By Aaron Rhodes
Six months ago, Chris Gray was hired as the college’s executive director of marketing communications. It took a long time to get to his tidy open corner office in the GEB and Gray discussed many steps of his journey, from his upbringing to his most recent career shift.
Gray credits his decision to attend Drake University in Des Moines to his time growing up in Clinton, Missouri (population of roughly 10,000).
“I was hesitant to go to a large university and my parents didn’t want me to get too far away, being the firstborn, so there was compromise,” said Gray. “It was about 4,000 undergraduates, it’s a private school. It was great, the size and just the atmosphere of the college really allowed me to feel like on week one, day one, I was a part of the actual community there and really got to know people.”
After two years post-college at an information technology company in Iowa, Gray made the move to the Kansas City metro to work in the marketing department at the Kansas City Star.
“It was my second official job, what I would call my first grown-up job out of college and it really allowed me to kind of find my path,” said Gray. “Working at a large newspaper at a time where news media was still relevant in the early 2000s allowed me to understand that while a degree and college [are] really important, that people skills and personal skills [are] a massive component to really kind of help you succeed.”
Gray also mentioned that he thinks working at the Star today would be much different, considering he left in 2008 and daily readership has gone down by almost 300,000 people since then, according to a Nielsen report.
After six years with the Star followed by seven years at the Lenexa marketing company Zillner, Gray made his most recent change in employers. Gray was hired by the college after what he considered a competitive hiring process.
“Every industry and business does it a little different,” said Gray. “I appreciated it because it was thorough. … I actually had to submit a pretty detailed five-minute concise online video. I had to present a systems portfolio online, then I had about, I’d say three-fourths of a day interview with multiple functions within the college and then quite a few follow-up meetings as well.”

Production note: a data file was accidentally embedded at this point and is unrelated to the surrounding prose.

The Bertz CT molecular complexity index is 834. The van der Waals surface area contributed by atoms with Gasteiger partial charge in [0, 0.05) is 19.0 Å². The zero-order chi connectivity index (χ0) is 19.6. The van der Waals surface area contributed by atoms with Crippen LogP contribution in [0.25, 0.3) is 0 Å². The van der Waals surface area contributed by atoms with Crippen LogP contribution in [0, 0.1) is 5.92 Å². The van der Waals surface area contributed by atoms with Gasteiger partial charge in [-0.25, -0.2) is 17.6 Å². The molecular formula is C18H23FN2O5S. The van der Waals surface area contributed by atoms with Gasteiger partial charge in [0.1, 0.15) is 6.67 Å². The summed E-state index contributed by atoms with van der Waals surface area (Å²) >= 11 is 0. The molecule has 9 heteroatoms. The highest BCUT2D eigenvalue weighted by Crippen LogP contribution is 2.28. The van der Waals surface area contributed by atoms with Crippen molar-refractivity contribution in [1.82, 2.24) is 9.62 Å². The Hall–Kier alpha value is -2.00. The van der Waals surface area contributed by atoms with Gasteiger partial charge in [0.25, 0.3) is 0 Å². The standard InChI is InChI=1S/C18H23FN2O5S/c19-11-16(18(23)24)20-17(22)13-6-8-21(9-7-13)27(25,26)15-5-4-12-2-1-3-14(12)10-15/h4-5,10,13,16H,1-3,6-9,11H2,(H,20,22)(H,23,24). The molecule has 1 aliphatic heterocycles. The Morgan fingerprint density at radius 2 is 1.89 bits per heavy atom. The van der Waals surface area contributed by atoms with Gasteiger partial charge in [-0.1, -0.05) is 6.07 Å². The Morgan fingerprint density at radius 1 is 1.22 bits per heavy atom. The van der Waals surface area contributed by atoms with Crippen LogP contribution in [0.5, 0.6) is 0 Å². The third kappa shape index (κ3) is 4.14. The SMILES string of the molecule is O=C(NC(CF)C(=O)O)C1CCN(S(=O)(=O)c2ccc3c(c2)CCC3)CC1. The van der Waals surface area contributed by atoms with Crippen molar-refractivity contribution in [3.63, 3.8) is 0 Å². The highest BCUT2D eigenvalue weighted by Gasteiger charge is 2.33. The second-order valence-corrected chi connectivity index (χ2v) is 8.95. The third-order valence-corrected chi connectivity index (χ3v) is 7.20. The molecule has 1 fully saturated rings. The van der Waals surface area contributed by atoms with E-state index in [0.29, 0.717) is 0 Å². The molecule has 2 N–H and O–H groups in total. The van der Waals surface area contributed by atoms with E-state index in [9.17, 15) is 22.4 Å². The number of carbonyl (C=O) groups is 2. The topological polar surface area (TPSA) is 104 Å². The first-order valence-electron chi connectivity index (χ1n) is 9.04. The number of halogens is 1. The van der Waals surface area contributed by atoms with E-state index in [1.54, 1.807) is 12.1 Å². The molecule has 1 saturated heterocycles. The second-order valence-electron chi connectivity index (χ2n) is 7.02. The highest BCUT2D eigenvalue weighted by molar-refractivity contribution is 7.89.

Gray said making the jump from working in non-academic marketing to academic marketing is taking some getting used to and involves a learning curve, although Gray made it clear that the students and faculty have been immensely helpful from day one.
“I actually came in on crutches and I wasn’t able to walk for two months, my first two months here, because of a pretty extensive knee surgery, so that made even just navigating the vastness of the school tough, so some of my peers were great, but also just a lot of the students made it welcoming. They were opening doors for me, so it was a good experience.”
Gray was thoroughly amused when asked what happens in a day at work.
“What doesn’t happen? […] I’m one of those individuals who has a hard time sitting in one spot for any given amount of time, “ said Gray, “so the beauty of it is we’ve got five different offices and functions that roll up underneath marketing, whether that be web communications, publications, event and marketing staff, continuing [education] then over here on the credit side.”
When Gray clocks out of his job, he spends a lot of time outside with his wife and two kids, who are seven and four years old.
“The weekends, even as young as [the kids] are, is playing taxi and coach in support for their various sports and events,” he said.
And what does Gray hope to accomplish in the time he is spending here?
“You always try to leave a place better than how it was before,” he said, “and it was in a great spot from a marketing standpoint when I came here, but I think it’s really positioned the college in the correct manner that serves the students and the community, not just currently, but looking ahead in the future.”